or looking for some conditioning its a good start.



I think it is better than what most people do, wandering around the weight room aimlessly. For all the critics, most Crossfit gyms do one thing that 99.99% of gym goers don't do, and that is work hard. If it's what you have available and you don't yet feel comfortable designing your own routine or have a coach to do it for you, then give it a shot. Personally there are quite a few aspects that I don't care for. Including having a Grand Genius who doesn't look like he can make it through a single one of the workouts he designs.


kmcnyc & Donut62 basically nailed it on all points. can't say it any better.

If you want you could try emailing John, he's a member of the nation. And responds when he's not too busy wtih fighters.


Not to pile on Crossfit too much or turn this even more into an anti-crossfit post, but for me one of the biggest reasons I don't like it is the people who believe that Crossfit is the end all and be all of everything in fitness.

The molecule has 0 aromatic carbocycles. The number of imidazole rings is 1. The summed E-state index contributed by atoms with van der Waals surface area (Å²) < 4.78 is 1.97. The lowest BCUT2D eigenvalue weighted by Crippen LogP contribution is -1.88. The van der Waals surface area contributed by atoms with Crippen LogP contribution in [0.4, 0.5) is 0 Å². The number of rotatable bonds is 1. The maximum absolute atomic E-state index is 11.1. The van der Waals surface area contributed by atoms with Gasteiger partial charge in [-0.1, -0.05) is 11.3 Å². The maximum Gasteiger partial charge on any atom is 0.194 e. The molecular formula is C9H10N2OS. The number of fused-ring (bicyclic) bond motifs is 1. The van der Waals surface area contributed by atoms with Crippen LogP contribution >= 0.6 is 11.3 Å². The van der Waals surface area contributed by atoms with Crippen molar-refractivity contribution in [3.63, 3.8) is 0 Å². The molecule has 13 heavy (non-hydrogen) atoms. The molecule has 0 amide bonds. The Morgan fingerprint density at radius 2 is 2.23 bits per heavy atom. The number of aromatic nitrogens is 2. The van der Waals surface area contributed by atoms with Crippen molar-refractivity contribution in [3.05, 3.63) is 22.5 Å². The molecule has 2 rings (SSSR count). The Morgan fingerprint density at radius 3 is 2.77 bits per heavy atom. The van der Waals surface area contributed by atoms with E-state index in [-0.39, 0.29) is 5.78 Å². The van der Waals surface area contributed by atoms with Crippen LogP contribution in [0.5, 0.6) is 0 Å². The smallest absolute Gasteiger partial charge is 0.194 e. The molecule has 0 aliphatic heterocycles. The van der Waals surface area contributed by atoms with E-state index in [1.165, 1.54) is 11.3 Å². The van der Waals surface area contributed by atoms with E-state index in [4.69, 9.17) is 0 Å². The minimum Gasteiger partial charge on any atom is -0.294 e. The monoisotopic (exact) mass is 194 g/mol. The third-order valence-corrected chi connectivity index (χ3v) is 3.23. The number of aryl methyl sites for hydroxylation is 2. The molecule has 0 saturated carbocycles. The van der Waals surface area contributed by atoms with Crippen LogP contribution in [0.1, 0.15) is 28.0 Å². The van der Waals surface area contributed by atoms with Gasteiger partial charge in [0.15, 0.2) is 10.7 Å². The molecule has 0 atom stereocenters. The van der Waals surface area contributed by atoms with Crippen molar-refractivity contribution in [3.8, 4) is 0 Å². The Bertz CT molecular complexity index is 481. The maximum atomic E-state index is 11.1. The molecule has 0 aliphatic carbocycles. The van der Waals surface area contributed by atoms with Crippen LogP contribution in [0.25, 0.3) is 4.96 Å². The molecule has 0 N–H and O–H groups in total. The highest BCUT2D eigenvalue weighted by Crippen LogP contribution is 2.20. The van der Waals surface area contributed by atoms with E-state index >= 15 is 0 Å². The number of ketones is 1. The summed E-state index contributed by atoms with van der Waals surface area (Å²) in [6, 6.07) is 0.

I think that most top trainers would agree that there is not one system that does everything for everybody. The lack of openness to understanding how their system fits into the big scheme of things is a huge turn off for me.

Also , there's a crossfit across the street from my work and they've had 3 ambulances come to their gym in the last 3 months since they opened...maybe the "results" speak for themselves.


seems like a pretty retarded reason to dislike crossfit. that's like saying "i hate mma because of all the tough guys wearing affliction and tapout shirts thinking they are fighters".


The fact of the matter is alot of Crossfit trainers don't do the WOD every day. That way, they can tailor workouts for certain trainees goals. I bet most people who hate on Crossfit don't actually talk to any gym owners/trainers to figure this out.

The WOD's are good for GPP as stated many times before, but it is possible to tailor the idea, call it what you will (Crossfit, RossTraining, Caveman Training) to a wide range of training goals. Increasing "work capacity across a broad range of time and modal domains" is a must for any athlete. Now, how broad that range is will vary for a football player, a triathlete, a wrestler, a mixed martial artist or whatever.